Stackhouse was able to do something the great Michael Jordan was never able to do: score more than 53 points in Chicago Stadium. Stackhouse drove and shot his way to 57 points with the Pistons on April 3, 2001, against the Bulls in a victory. He downed 21 of his 36 shots, including 4 triples, and completed 11 of 13 free throws.
As his career turned the corner towards its ending, Stackhouse spent half of last season with the Milwaukee Bucks and provided leadership to a young, talented team reinvigorated by Brandon Jennings' flash and coach Scott Skiles' emphasis on defense. As his legs have aged and his averages have dropped, he has found it hard to find a home in the NBA. In fact, Stackhouse is still looking for a team to bring his veteran leadership to next season. He, like many veterans with no team for the upcoming season, has mentioned a desire to play with the Miami Heat in hopes of winning the elusive NBA championship. But that call has yet to come.
Over his 15-year career, Stackhouse has been many things from scorer, to leader, to enforcer, but respect has been the one constant. There were instances over his career where he was involved in scuffles with other players over little more than Stackhouse demanding respect for himself and his teammates, but none bigger than when he went up against Shaquille O’Neal.
From his website: “In Game 4 of the 2006 NBA Finals, a turnover by the Dallas Mavericks appeared to be leading to an easy breakaway bucket by the Miami Heat. The score was 68-51, and for the second night in a row, it looked like Miami would defeat Dallas, knotting the series at a two games apiece.
"Heat guard Jason Williams pushed the ball into the open court, the cheers of the hometown fans building in American Airlines Arena, then laid the ball off to a streaking Shaquille O’Neal. A thunderous dunk was in the making – the kind of dunk that would unleash an exuberant roar from the crowd, and punctuate a message to Dallas: Momentum in this series has shifted.
"But as O’Neal – all seven-plus feet and 325 pounds of him – rose for the slam, a blur of Dallas blue vaulted into frame. Outweighed by more than 100 pounds, shorter by more than half a foot, Jerry Stackhouse jumped right at O’Neal, swiping at the ball and colliding with the massive center, sending him crashing to the hardwood. Chaos ensued. As teammates restrained the two players and coaches and officials tried to restore order, O’Neal glared at Jerry, barking at him.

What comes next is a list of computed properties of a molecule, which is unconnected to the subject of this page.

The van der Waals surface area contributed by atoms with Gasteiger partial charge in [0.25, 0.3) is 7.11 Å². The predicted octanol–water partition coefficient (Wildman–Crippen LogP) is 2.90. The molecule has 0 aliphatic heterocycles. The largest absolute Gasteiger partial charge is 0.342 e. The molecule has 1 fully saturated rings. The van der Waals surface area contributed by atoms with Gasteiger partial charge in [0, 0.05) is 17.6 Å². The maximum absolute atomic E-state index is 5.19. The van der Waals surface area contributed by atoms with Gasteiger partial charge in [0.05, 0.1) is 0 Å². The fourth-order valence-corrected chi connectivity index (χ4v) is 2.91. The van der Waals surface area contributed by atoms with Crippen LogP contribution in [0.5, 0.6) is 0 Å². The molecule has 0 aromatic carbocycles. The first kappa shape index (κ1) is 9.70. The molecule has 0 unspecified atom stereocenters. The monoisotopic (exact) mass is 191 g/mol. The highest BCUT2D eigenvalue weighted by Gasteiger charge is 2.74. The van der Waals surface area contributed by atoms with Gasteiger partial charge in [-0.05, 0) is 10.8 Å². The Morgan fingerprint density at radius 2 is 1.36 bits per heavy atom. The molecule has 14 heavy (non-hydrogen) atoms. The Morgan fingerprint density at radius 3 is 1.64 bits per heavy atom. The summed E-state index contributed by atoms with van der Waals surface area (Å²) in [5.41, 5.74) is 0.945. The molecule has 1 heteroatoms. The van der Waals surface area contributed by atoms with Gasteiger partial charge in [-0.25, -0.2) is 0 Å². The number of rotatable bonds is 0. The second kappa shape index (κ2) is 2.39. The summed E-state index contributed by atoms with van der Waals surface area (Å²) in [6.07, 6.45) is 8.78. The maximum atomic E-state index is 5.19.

"Jerry barked back. He had a message to send of his own: You might beat us, but no matter what, you will respect us. There is no fear here.”
In the name of respect for his team, Stackhouse took on the biggest name in the NBA and was rewarded with a one game suspension. But the message was clear, even if the Mavs did end up losing the series.
On a side note, if you have ever wondered who was responsible for starting the trend of players wearing leg sleeves, that would be Jerry Stackhouse. During the 2004-2005 season, Stackhouse began wearing compression stockings to help keep his legs warm and aid in blood circulation to his aging legs.
The legacy of Jerry Stackhouse can be summed up by 76ers' owner Howard Katz, who commented after drafting him in 1995 “He’s extremely mature…He lays everything out. He understands his goals. He’s realistic. He’s willing to work. The key to being a good player, I think is the learning. He’s very coachable. He asks all the right questions. He’ll do anything Coach Lucas asks him to do. I think he’s going to (become a star) a lot faster than most people do at that age.”
No matter what anyone thought of Jerry Stackhouse or his game, his respect for himself, his teammates, and the sport has always been evident.